Because of covid it seemed less social or less easy to approach people, and it was also difficult to tell who was who and to get close enough to read name badges and still politely maintain 2 metres distance. In the past the lanyard colour indicated which broader grouping of sessions you were part of, but this year indicated what level of comfort the participant had with social distancing. I find that conferences are always quite solitary and involve trekking back and forth to different interesting talks, looking for somebody to connect with. This year I signed up to host a queer networking pod in the poster hall after my talk. I rushed there to find a whole group of people, more than had been in attendance at my session, chatting and getting to know one another. There was a pod from 9.30-10.30 am each day and I think it is a great way of starting each conference day having had a chance to connect with someone new, as well as colleagues from previous years. This is especially nice and welcoming for first-time attendees, and I overheard people sharing advice and tips about navigating such a large conference, and telling each other about networking events that they had not heard about. One of these events was the ACQ Networking Meet-up on the Thursday evening where the organisers had managed to secure funding to cover refreshments for all of the attendees. They did a wonderful job organising it even though double the number of people anticipated turned up. This was a chance to get to know people a bit better than during the quick zipping around at the convention centre. AGU has different official networking events that you can sign up for but others are word of mouth. In the past I heard about ACQ by chance but this year it was part of the official program, and was advertised on Twitter, so the turn out was excellent. I met a lot of people and promised to visit them at their poster sessions. I learnt a lot, made links with my own research, and met many new people. It was a pleasure to be able to visit New Orleans, a beautiful city full of history and of life, and I also met many local people outside of the conference. My impression is that people are happy that people are visiting, and businesses are happy to have conferences like AGU take place, but there is also a sense of anger about gentrification taking place in the city.  I am very glad to have been able to visit and experience the conference and New Orleans, and returned to Montréal feeling very satisfied.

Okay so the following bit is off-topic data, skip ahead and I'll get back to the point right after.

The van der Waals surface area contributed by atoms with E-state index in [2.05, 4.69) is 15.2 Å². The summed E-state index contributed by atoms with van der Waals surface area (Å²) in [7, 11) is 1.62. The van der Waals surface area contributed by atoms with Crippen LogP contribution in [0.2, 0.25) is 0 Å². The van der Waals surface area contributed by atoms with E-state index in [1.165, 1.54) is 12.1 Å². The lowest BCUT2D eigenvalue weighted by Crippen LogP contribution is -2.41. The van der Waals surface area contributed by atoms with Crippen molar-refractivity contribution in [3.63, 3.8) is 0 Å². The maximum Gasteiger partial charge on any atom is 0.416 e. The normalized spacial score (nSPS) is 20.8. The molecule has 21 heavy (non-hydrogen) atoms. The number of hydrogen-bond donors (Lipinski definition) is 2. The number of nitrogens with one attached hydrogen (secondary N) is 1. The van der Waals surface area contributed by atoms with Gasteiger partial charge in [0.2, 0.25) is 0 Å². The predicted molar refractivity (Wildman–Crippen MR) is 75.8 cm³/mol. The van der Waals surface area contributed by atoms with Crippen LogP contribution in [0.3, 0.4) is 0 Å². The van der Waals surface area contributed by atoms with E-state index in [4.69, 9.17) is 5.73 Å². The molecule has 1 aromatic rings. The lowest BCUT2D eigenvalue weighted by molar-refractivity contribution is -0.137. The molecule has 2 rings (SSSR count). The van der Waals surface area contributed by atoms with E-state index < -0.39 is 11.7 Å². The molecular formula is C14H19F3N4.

Park in New Orleans with a focus on a water management system to mitigate flooding
Water management projects in parks


Below are some links to read more about gentrification in New Orleans:


Benjamin Keenan, Biogeochemist

Photo showing Benjamin in the foreground with a volcano erupting the background